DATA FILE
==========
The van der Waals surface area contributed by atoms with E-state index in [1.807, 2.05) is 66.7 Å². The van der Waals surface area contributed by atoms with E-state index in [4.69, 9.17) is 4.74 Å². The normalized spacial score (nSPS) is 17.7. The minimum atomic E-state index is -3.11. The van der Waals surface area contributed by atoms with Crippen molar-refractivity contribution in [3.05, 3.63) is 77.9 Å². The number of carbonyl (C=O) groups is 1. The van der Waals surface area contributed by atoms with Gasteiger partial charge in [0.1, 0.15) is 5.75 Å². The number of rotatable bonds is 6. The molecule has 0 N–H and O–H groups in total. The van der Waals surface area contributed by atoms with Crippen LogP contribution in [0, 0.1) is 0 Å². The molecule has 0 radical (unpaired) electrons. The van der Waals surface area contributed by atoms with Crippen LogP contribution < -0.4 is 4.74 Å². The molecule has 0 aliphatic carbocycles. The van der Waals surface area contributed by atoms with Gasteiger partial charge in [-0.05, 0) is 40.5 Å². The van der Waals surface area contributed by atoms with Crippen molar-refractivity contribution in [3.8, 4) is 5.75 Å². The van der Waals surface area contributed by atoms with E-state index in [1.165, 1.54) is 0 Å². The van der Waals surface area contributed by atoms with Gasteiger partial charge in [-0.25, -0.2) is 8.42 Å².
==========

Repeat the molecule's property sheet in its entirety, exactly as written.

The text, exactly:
The van der Waals surface area contributed by atoms with E-state index in [1.807, 2.05) is 66.7 Å². The van der Waals surface area contributed by atoms with E-state index in [4.69, 9.17) is 4.74 Å². The normalized spacial score (nSPS) is 17.7. The minimum atomic E-state index is -3.11. The van der Waals surface area contributed by atoms with Crippen molar-refractivity contribution in [3.05, 3.63) is 77.9 Å². The number of carbonyl (C=O) groups is 1. The van der Waals surface area contributed by atoms with Gasteiger partial charge in [0.1, 0.15) is 5.75 Å². The number of rotatable bonds is 6. The molecule has 0 N–H and O–H groups in total. The van der Waals surface area contributed by atoms with Crippen LogP contribution in [0, 0.1) is 0 Å². The molecule has 0 radical (unpaired) electrons. The van der Waals surface area contributed by atoms with Crippen LogP contribution < -0.4 is 4.74 Å². The molecule has 0 aliphatic carbocycles. The van der Waals surface area contributed by atoms with Gasteiger partial charge in [-0.05, 0) is 40.5 Å². The van der Waals surface area contributed by atoms with Crippen molar-refractivity contribution in [3.8, 4) is 5.75 Å². The van der Waals surface area contributed by atoms with E-state index in [1.165, 1.54) is 0 Å². The van der Waals surface area contributed by atoms with Gasteiger partial charge in [-0.25, -0.2) is 8.42 Å².